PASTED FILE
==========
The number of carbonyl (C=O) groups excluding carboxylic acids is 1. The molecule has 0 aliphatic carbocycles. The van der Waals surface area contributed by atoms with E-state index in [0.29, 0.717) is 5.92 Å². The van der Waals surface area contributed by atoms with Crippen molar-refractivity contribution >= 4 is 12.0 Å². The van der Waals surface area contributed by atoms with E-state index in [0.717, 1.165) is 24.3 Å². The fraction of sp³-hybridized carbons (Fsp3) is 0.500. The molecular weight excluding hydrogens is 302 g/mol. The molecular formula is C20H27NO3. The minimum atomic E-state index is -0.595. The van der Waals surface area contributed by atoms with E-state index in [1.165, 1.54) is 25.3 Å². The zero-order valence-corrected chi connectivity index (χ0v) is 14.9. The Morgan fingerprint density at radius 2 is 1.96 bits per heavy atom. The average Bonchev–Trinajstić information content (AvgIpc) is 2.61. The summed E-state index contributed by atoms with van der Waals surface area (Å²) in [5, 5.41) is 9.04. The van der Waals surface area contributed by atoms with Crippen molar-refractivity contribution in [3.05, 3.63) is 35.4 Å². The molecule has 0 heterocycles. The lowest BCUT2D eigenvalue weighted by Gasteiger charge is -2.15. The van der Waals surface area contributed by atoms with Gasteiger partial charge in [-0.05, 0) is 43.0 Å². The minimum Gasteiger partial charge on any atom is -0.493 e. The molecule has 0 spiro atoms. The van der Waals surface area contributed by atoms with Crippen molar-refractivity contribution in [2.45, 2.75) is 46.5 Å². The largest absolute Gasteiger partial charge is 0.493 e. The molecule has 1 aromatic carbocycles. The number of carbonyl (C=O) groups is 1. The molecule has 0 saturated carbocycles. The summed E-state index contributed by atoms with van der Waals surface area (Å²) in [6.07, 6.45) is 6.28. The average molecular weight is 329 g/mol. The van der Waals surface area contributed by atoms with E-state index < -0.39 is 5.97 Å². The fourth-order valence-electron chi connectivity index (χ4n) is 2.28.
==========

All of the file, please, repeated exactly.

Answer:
The number of carbonyl (C=O) groups excluding carboxylic acids is 1. The molecule has 0 aliphatic carbocycles. The van der Waals surface area contributed by atoms with E-state index in [0.29, 0.717) is 5.92 Å². The van der Waals surface area contributed by atoms with Crippen molar-refractivity contribution >= 4 is 12.0 Å². The van der Waals surface area contributed by atoms with E-state index in [0.717, 1.165) is 24.3 Å². The fraction of sp³-hybridized carbons (Fsp3) is 0.500. The molecular weight excluding hydrogens is 302 g/mol. The molecular formula is C20H27NO3. The minimum atomic E-state index is -0.595. The van der Waals surface area contributed by atoms with E-state index in [1.165, 1.54) is 25.3 Å². The zero-order valence-corrected chi connectivity index (χ0v) is 14.9. The Morgan fingerprint density at radius 2 is 1.96 bits per heavy atom. The average Bonchev–Trinajstić information content (AvgIpc) is 2.61. The summed E-state index contributed by atoms with van der Waals surface area (Å²) in [5, 5.41) is 9.04. The van der Waals surface area contributed by atoms with Crippen molar-refractivity contribution in [3.05, 3.63) is 35.4 Å². The molecule has 0 heterocycles. The lowest BCUT2D eigenvalue weighted by Gasteiger charge is -2.15. The van der Waals surface area contributed by atoms with Gasteiger partial charge in [-0.05, 0) is 43.0 Å². The minimum Gasteiger partial charge on any atom is -0.493 e. The molecule has 0 spiro atoms. The van der Waals surface area contributed by atoms with Crippen molar-refractivity contribution in [2.45, 2.75) is 46.5 Å². The largest absolute Gasteiger partial charge is 0.493 e. The molecule has 1 aromatic carbocycles. The number of carbonyl (C=O) groups is 1. The molecule has 0 saturated carbocycles. The summed E-state index contributed by atoms with van der Waals surface area (Å²) in [6.07, 6.45) is 6.28. The average molecular weight is 329 g/mol. The van der Waals surface area contributed by atoms with E-state index < -0.39 is 5.97 Å². The fourth-order valence-electron chi connectivity index (χ4n) is 2.28.